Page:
MARY IS A teacher in a Catholic primary school.
She has been working in the same school for the past twenty years. She is a great teacher; her pupils love how she makes every lesson interesting. Parents are impressed by how well their children are doing in her classroom. The school principal appreciates how she is always willing to go above and beyond the call of duty and help out with after-school activities. And she does a great job every year of preparing her class for their Communion day.
Mary loves teaching. In fact it’s all she ever wanted to do. But she has never been fully comfortable at school.
Instead, she lives with the constant fear of her colleagues finding out that she is a lesbian. This fear emanates from the fact that her employer could use Section 37.1 of the Employment Equality Act 1998 to justify discrimination against her by claiming that her sexual orientation is a threat to her school’s religious ethos. She hopes they would never do this but she feels it would be safer not to test them.
So when other teachers talk to each other about their families and what they did at the weekend, Mary is very quiet in the staff room. She makes a point of only socialising with her long-term partner outside the town that she works in. And while herself and Susan would love to enter a civil partnership to celebrate their love and commitment to each other, she feels that this isn’t an option as it would become public knowledge. Mary is determined that her colleagues will only learn of her relationship with her partner when she brings Susan to her retirement party.
Over the past week, I have received emails from many teachers like Mary welcoming the Employment Equality (Amendment) Bill 2012 which I published recently. All of them make the same point. They don’t want any special treatment. They just want to be judged on the same basis as everyone else – on their effectiveness in the classroom, rather than on someone else’s perception of their private lives.
‘An intolerable infringement of their basic rights as human beings’
The Bill sets out to do just that. It proposes to amend Section 37.1 of the 1998 Act to ensure that schools will no longer be permitted to treat staff or potential staff differently simply because of their sexual orientation or marital/civil status. In addition to protecting LGB teachers, the Bill would also prevent discrimination against teachers who are separated, divorced or unmarried with children. It would also protect such employees in other sectors, such as in hospitals under religious management.
If the Bill is enacted, schools and hospitals will still be entitled to insist that staff members demonstrate respect towards their ethos in the workplace and not actively seek to undermine it. But they won’t be able to dismiss or discriminate against conscientious employees just because they don’t approve of their “lifestyle”.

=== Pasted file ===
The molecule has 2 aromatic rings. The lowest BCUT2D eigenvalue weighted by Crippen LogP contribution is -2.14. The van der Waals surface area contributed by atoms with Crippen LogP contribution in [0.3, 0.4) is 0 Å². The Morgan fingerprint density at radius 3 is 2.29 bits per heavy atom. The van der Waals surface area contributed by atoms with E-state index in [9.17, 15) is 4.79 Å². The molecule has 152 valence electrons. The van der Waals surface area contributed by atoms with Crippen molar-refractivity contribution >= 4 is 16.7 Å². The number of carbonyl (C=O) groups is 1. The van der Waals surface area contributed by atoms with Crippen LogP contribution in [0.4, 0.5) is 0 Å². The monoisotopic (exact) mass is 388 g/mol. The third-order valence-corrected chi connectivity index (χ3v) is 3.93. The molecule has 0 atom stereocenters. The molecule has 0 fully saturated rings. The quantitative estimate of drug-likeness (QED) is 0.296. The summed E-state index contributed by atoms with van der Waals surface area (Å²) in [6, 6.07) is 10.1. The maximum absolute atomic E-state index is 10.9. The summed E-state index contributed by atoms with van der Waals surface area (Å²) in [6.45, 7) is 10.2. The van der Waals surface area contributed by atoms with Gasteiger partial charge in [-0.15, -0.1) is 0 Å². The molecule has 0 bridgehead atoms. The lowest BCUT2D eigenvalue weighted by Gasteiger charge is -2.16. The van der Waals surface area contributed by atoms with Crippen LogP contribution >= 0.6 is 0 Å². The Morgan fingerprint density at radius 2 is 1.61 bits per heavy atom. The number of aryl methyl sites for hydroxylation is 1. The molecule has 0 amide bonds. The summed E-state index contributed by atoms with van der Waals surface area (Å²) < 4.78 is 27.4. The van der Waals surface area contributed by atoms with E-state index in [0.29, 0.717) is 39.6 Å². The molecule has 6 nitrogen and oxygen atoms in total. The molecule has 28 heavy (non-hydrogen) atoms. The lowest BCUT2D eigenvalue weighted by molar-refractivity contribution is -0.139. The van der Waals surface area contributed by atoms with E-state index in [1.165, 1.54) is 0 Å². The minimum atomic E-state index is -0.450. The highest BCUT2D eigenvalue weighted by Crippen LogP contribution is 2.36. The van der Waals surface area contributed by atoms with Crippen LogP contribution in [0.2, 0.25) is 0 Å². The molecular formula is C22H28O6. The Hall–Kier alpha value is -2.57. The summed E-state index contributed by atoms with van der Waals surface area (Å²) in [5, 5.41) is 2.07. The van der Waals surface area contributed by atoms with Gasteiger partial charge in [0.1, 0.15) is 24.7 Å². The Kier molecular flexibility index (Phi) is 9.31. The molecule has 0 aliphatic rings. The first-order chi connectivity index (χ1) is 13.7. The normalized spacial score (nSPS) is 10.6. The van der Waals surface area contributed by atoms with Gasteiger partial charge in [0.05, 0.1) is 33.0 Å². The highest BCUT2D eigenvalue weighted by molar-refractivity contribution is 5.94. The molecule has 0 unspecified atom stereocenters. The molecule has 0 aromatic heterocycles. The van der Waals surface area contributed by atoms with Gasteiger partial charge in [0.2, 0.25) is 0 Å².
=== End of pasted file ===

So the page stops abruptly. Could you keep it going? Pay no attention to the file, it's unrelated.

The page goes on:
Freedom of religion is of course an important value and one which I fully respect. It should not, however, be used to permit discrimination which would unacceptable and illegal in any other employment, especially by institutions that are state-funded. And it should not be allowed to significantly reduce job opportunities for an entire group of people.
With 90 per cent of schools under Catholic management, the current position represents a completely unfair interference with LGB teachers’ constitutional right to earn a livelihood. It also represents an intolerable infringement of their basic rights as human beings.
Fianna Fáil has taken the initiative by publishing this legislation. As Micheál Martin has explained, “As a republican party, a commitment to fighting discrimination in all forms is a core value for Fianna Fáil. The introduction of civil partnership by the last Government was a major step forward for gay and lesbian couples. This legislation is another key initiative to ensure that LGB people can live open and happy lives, free from discrimination.”
Some people will say that Section 37.1 should have been amended before now. I agree. In fact, I wish this discrimination had never been legislated for. But as a new member of the Oireachtas, I refuse to sit back and do nothing on this issue just because it wasn’t addressed before.
I am proud that Fianna Fáil has put forward this bill. But equally I don’t see this as a party-political issue. The bill is in line with a commitment in the Government’s own programme. And it is in keeping with the progressive approach that Minister Ruairí Quinn has taken to the issue of tackling homophobic bullying in schools.
It has also been welcomed by a wide range of groups, including teaching unions, the Gay and Lesbian Equality Network and BelongTo youth service for LGBT young people.
A commitment to affirming basic human rights is something on which all parties should be united. I am, therefore, hopeful that the bill will receive cross-party support and pass into law as soon as possible.
Averil Power is a Fianna Fáil Senator for Dublin North East. Mary and Susan are not the real names of the characters described above.